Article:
By Mary Anna Violi | @Mary Anna Violi
The last several weeks of Paul Deen’s very public celebrity demise has been painful to watch. Once the doyenne of Southern Cooking, she is now perceived in some quarters as a racist pariah. What appears endemic in our culture is an insatiable thirst for news of celebrity chefs’ private lives, thinking they are infinitely more glamorous than our own little drab existences. While I cannot say for certain, this obsession may have begun with the 1961 publication of Julia Child’s Mastering the Art of French Cooking and her PBS television show. The frenzy has escalated over the years with the Food Network’s hawking of countless chefs and bizarre food challenge programs. It is enough to turn one off of anything beyond a comforting dish of homemade chicken soup [neither Giada’s, nor Nigella’s versions, thank you very much].
One thing I do know has been lacking in the muck racking of Paula Deen the past weeks: Forgiveness. She has asked, begged, pleaded, and groveled for it, yet Faceless Corporate America appears unwilling to forgive her when the Reverend Jesse Jackson has. Her latest book, which was scheduled for release by Ballantine Books in October 2013, was abruptly pulled, in spite of its already having sold out in advance on Amazon.
If we step back and look at Paula Deen, we have to admit that she neither killed nor maimed anyone; she neither embezzled nor swindled money from employees or investors, nor did she use politically incorrect language in media venues. The other fact is that Southern sensibilities have been much ignored of late in Faceless Corporate America’s decisions regarding Paula Deen. Take a look at the fictional television character of Don Draper and his world. Ethnic groups are maligned on that show and women are relegated primarily to the roles of cloying or clawing sexual kittens. I have yet to hear anyone rail against the derogatory jokes about Jews on “Mad Men”. A large number of viewers rhapsodized for years about the greatness of television’s “The Sopranos”; however, this is one Italian American that took a dim view of yet another program devoted to Italian American thugs.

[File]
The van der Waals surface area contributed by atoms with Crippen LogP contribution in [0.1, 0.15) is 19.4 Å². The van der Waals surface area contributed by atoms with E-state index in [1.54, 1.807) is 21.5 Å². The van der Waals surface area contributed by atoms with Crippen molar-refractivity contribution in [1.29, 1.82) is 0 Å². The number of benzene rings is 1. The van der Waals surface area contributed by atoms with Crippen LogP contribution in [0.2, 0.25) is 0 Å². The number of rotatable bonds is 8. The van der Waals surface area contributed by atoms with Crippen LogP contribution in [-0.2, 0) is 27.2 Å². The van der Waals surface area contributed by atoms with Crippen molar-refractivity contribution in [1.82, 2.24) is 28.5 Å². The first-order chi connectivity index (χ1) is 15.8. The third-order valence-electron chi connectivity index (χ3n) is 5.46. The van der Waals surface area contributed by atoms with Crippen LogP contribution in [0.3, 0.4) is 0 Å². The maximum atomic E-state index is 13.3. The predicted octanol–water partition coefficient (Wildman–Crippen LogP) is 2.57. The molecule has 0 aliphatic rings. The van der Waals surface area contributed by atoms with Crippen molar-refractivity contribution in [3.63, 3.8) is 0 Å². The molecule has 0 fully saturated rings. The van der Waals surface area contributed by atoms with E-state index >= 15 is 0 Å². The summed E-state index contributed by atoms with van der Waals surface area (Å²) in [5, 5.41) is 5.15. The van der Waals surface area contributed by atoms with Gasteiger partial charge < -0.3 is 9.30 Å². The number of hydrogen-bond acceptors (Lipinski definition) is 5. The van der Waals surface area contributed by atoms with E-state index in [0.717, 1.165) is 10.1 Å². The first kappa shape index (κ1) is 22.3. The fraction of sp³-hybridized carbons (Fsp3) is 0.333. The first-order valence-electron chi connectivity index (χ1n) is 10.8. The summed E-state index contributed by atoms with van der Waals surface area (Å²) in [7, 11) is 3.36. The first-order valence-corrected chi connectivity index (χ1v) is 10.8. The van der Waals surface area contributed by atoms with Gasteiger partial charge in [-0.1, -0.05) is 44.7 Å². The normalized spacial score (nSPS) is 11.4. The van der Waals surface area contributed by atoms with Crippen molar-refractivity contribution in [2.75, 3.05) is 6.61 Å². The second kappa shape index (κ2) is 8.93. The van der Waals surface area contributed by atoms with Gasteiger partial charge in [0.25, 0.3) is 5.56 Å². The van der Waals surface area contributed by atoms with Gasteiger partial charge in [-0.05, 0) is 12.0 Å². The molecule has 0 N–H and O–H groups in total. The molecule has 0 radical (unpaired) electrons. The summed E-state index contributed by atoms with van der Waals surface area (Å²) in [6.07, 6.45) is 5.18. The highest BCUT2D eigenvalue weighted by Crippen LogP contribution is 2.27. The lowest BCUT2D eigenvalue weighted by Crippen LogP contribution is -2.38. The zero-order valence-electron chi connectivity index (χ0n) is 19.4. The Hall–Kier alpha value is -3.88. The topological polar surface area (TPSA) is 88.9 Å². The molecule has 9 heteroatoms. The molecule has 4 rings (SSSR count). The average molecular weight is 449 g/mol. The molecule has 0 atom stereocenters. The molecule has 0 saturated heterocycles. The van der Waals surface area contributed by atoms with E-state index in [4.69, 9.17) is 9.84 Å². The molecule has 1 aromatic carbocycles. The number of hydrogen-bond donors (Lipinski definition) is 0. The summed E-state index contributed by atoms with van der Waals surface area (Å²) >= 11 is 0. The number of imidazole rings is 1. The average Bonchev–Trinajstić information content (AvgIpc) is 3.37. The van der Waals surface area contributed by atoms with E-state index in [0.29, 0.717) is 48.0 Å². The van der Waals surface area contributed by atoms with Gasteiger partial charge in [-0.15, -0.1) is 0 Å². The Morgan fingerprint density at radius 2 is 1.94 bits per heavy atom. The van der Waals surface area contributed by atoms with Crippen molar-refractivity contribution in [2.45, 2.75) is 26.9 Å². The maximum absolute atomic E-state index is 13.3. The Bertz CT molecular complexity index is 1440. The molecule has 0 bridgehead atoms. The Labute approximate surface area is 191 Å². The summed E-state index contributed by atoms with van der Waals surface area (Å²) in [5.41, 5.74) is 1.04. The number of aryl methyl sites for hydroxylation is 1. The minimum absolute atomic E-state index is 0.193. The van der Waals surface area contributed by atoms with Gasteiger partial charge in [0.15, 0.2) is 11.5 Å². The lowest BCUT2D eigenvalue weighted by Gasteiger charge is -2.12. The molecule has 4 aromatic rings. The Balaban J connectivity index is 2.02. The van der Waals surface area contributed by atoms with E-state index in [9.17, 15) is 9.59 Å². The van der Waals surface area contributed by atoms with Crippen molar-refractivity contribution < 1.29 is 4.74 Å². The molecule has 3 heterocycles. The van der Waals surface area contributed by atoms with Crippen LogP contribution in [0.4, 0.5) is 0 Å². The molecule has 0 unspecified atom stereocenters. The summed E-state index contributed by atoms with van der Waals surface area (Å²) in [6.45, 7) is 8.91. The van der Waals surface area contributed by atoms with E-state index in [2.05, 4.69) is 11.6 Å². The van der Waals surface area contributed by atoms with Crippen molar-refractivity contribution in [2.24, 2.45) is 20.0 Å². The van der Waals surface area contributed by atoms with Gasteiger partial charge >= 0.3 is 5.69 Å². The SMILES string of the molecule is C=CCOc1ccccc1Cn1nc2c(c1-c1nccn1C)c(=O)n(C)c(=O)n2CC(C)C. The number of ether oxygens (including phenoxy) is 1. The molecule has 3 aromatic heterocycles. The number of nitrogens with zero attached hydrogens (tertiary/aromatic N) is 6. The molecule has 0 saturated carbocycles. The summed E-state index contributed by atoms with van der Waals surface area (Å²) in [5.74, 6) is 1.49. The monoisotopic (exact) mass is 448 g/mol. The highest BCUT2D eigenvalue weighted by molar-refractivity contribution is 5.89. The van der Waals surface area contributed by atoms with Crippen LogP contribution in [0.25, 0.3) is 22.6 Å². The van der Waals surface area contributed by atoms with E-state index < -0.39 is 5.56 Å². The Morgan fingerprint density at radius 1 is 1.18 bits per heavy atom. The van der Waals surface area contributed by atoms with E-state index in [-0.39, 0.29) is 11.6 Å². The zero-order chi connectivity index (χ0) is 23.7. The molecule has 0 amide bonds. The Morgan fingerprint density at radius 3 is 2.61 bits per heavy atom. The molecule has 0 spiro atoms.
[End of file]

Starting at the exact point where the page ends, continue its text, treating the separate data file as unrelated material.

Paula Deen has admitted the error of what she said. Who are we not to forgive her when we ourselves are guilty of different versions of the same regarding ethnic biases we harbor, if we are truly honest with ourselves? We many not verbally articulate these prejudices, yet Faceless Corporate America seems to think its ca-ca doesn’t smell. Well, guess what? It reeks.
Ciao for now.